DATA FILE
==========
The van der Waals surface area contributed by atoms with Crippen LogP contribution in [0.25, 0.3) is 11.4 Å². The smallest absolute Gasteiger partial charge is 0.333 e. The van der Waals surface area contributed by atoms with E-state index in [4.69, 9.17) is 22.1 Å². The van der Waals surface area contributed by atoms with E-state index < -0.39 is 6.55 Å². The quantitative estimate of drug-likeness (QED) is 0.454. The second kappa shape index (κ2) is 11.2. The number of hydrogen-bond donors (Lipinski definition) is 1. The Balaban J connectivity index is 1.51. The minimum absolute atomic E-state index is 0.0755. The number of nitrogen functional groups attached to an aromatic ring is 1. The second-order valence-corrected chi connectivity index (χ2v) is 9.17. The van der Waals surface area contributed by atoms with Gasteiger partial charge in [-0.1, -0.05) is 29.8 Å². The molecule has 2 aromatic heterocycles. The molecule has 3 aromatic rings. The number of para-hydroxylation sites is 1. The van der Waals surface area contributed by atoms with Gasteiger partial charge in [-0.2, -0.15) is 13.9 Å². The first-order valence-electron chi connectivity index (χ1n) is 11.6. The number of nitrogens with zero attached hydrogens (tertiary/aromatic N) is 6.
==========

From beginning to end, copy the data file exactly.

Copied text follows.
The van der Waals surface area contributed by atoms with Crippen LogP contribution in [0.25, 0.3) is 11.4 Å². The smallest absolute Gasteiger partial charge is 0.333 e. The van der Waals surface area contributed by atoms with E-state index in [4.69, 9.17) is 22.1 Å². The van der Waals surface area contributed by atoms with E-state index < -0.39 is 6.55 Å². The quantitative estimate of drug-likeness (QED) is 0.454. The second kappa shape index (κ2) is 11.2. The number of hydrogen-bond donors (Lipinski definition) is 1. The Balaban J connectivity index is 1.51. The minimum absolute atomic E-state index is 0.0755. The number of nitrogen functional groups attached to an aromatic ring is 1. The second-order valence-corrected chi connectivity index (χ2v) is 9.17. The van der Waals surface area contributed by atoms with Gasteiger partial charge in [-0.1, -0.05) is 29.8 Å². The molecule has 2 aromatic heterocycles. The molecule has 3 aromatic rings. The number of para-hydroxylation sites is 1. The van der Waals surface area contributed by atoms with Gasteiger partial charge in [-0.2, -0.15) is 13.9 Å². The first-order valence-electron chi connectivity index (χ1n) is 11.6. The number of nitrogens with zero attached hydrogens (tertiary/aromatic N) is 6.